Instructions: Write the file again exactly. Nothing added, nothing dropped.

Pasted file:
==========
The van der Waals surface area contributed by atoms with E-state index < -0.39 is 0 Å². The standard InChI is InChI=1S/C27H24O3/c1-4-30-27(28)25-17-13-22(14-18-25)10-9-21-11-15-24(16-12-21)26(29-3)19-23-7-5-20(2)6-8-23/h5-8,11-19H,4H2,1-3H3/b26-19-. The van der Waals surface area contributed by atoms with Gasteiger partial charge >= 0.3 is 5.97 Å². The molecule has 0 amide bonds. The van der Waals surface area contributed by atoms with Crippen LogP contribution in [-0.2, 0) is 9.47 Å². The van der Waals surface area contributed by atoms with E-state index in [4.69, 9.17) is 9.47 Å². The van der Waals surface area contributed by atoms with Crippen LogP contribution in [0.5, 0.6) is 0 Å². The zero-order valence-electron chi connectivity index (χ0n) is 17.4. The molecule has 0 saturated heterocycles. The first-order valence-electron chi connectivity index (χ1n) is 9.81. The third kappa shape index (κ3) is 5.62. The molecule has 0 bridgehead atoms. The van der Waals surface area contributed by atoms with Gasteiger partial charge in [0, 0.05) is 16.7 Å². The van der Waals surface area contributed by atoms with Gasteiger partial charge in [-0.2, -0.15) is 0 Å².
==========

The van der Waals surface area contributed by atoms with E-state index < -0.39 is 0 Å². The standard InChI is InChI=1S/C27H24O3/c1-4-30-27(28)25-17-13-22(14-18-25)10-9-21-11-15-24(16-12-21)26(29-3)19-23-7-5-20(2)6-8-23/h5-8,11-19H,4H2,1-3H3/b26-19-. The van der Waals surface area contributed by atoms with Gasteiger partial charge >= 0.3 is 5.97 Å². The molecule has 0 amide bonds. The van der Waals surface area contributed by atoms with Crippen LogP contribution in [-0.2, 0) is 9.47 Å². The van der Waals surface area contributed by atoms with E-state index in [4.69, 9.17) is 9.47 Å². The van der Waals surface area contributed by atoms with Crippen LogP contribution in [0.5, 0.6) is 0 Å². The zero-order valence-electron chi connectivity index (χ0n) is 17.4. The molecule has 0 saturated heterocycles. The first-order valence-electron chi connectivity index (χ1n) is 9.81. The third kappa shape index (κ3) is 5.62. The molecule has 0 bridgehead atoms. The van der Waals surface area contributed by atoms with Gasteiger partial charge in [0, 0.05) is 16.7 Å². The van der Waals surface area contributed by atoms with Gasteiger partial charge in [-0.2, -0.15) is 0 Å².